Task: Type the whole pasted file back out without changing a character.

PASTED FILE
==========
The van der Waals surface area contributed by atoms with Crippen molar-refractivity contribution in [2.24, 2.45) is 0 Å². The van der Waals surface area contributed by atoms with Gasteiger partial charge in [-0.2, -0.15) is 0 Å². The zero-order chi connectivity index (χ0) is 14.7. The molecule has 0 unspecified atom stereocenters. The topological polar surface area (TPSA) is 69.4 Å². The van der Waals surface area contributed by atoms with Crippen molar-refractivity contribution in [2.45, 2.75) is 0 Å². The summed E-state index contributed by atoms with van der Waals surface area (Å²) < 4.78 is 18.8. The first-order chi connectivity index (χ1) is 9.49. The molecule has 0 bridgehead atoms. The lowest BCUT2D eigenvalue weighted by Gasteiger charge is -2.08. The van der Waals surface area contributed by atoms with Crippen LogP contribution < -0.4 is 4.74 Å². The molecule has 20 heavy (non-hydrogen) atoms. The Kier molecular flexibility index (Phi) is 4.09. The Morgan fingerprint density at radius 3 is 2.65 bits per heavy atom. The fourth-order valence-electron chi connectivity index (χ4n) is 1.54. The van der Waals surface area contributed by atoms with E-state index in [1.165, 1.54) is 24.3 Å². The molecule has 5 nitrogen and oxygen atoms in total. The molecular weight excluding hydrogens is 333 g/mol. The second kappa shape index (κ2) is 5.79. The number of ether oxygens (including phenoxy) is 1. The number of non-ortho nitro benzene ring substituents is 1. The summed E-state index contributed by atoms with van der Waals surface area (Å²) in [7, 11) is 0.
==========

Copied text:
The van der Waals surface area contributed by atoms with Crippen molar-refractivity contribution in [2.24, 2.45) is 0 Å². The van der Waals surface area contributed by atoms with Gasteiger partial charge in [-0.2, -0.15) is 0 Å². The zero-order chi connectivity index (χ0) is 14.7. The molecule has 0 unspecified atom stereocenters. The topological polar surface area (TPSA) is 69.4 Å². The van der Waals surface area contributed by atoms with Crippen molar-refractivity contribution in [2.45, 2.75) is 0 Å². The summed E-state index contributed by atoms with van der Waals surface area (Å²) < 4.78 is 18.8. The first-order chi connectivity index (χ1) is 9.49. The molecule has 0 bridgehead atoms. The lowest BCUT2D eigenvalue weighted by Gasteiger charge is -2.08. The van der Waals surface area contributed by atoms with Crippen LogP contribution < -0.4 is 4.74 Å². The molecule has 20 heavy (non-hydrogen) atoms. The Kier molecular flexibility index (Phi) is 4.09. The Morgan fingerprint density at radius 3 is 2.65 bits per heavy atom. The fourth-order valence-electron chi connectivity index (χ4n) is 1.54. The van der Waals surface area contributed by atoms with E-state index in [1.165, 1.54) is 24.3 Å². The molecule has 5 nitrogen and oxygen atoms in total. The molecular weight excluding hydrogens is 333 g/mol. The second kappa shape index (κ2) is 5.79. The number of ether oxygens (including phenoxy) is 1. The number of non-ortho nitro benzene ring substituents is 1. The summed E-state index contributed by atoms with van der Waals surface area (Å²) in [7, 11) is 0.